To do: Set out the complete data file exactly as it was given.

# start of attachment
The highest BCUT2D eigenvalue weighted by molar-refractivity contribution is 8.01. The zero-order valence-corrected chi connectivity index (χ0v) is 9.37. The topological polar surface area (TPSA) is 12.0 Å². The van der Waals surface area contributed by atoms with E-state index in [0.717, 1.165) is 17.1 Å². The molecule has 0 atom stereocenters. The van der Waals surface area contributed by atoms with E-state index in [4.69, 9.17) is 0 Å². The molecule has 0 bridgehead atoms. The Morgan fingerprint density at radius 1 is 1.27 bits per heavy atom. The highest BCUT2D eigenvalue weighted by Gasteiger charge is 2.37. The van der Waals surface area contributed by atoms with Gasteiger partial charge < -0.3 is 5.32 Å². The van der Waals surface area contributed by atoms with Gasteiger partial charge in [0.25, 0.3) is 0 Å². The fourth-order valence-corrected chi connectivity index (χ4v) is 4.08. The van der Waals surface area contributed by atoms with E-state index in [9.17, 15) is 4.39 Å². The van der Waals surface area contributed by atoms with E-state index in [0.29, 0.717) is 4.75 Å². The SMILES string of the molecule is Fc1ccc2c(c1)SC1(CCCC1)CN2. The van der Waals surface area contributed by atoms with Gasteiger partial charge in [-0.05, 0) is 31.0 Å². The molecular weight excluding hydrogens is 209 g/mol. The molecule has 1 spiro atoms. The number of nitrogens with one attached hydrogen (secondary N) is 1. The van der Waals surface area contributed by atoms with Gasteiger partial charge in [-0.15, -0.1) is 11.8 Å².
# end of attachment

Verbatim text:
The highest BCUT2D eigenvalue weighted by molar-refractivity contribution is 8.01. The zero-order valence-corrected chi connectivity index (χ0v) is 9.37. The topological polar surface area (TPSA) is 12.0 Å². The van der Waals surface area contributed by atoms with E-state index in [0.717, 1.165) is 17.1 Å². The molecule has 0 atom stereocenters. The van der Waals surface area contributed by atoms with E-state index in [4.69, 9.17) is 0 Å². The molecule has 0 bridgehead atoms. The Morgan fingerprint density at radius 1 is 1.27 bits per heavy atom. The highest BCUT2D eigenvalue weighted by Gasteiger charge is 2.37. The van der Waals surface area contributed by atoms with Gasteiger partial charge < -0.3 is 5.32 Å². The van der Waals surface area contributed by atoms with Gasteiger partial charge in [0.25, 0.3) is 0 Å². The fourth-order valence-corrected chi connectivity index (χ4v) is 4.08. The van der Waals surface area contributed by atoms with E-state index in [9.17, 15) is 4.39 Å². The van der Waals surface area contributed by atoms with E-state index in [0.29, 0.717) is 4.75 Å². The SMILES string of the molecule is Fc1ccc2c(c1)SC1(CCCC1)CN2. The van der Waals surface area contributed by atoms with Gasteiger partial charge in [-0.05, 0) is 31.0 Å². The molecular weight excluding hydrogens is 209 g/mol. The molecule has 1 spiro atoms. The number of nitrogens with one attached hydrogen (secondary N) is 1. The van der Waals surface area contributed by atoms with Gasteiger partial charge in [-0.15, -0.1) is 11.8 Å².